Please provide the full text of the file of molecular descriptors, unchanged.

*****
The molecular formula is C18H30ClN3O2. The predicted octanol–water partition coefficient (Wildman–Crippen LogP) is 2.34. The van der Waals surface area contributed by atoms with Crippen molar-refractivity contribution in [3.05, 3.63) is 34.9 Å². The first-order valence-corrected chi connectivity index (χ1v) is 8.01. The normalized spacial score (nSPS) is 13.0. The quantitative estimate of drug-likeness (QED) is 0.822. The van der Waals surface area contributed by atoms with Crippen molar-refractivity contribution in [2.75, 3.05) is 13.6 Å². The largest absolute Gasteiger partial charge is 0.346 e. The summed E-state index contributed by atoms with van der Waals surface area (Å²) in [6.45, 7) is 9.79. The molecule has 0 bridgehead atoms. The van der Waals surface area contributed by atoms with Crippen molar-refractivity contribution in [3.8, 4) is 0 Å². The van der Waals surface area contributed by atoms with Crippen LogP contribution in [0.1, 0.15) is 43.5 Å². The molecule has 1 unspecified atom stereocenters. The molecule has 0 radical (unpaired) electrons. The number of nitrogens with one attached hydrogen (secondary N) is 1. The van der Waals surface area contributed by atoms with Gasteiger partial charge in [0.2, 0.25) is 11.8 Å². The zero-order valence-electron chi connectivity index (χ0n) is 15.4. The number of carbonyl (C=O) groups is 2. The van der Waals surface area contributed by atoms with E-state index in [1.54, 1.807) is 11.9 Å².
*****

The molecular formula is C18H30ClN3O2. The predicted octanol–water partition coefficient (Wildman–Crippen LogP) is 2.34. The van der Waals surface area contributed by atoms with Crippen molar-refractivity contribution in [3.05, 3.63) is 34.9 Å². The first-order valence-corrected chi connectivity index (χ1v) is 8.01. The normalized spacial score (nSPS) is 13.0. The quantitative estimate of drug-likeness (QED) is 0.822. The van der Waals surface area contributed by atoms with Crippen molar-refractivity contribution in [2.75, 3.05) is 13.6 Å². The largest absolute Gasteiger partial charge is 0.346 e. The summed E-state index contributed by atoms with van der Waals surface area (Å²) in [6.45, 7) is 9.79. The molecule has 0 bridgehead atoms. The van der Waals surface area contributed by atoms with Crippen molar-refractivity contribution in [3.8, 4) is 0 Å². The van der Waals surface area contributed by atoms with Crippen LogP contribution in [0.1, 0.15) is 43.5 Å². The molecule has 1 unspecified atom stereocenters. The molecule has 0 radical (unpaired) electrons. The number of nitrogens with one attached hydrogen (secondary N) is 1. The van der Waals surface area contributed by atoms with Gasteiger partial charge in [0.2, 0.25) is 11.8 Å². The zero-order valence-electron chi connectivity index (χ0n) is 15.4. The number of carbonyl (C=O) groups is 2. The van der Waals surface area contributed by atoms with E-state index in [1.54, 1.807) is 11.9 Å².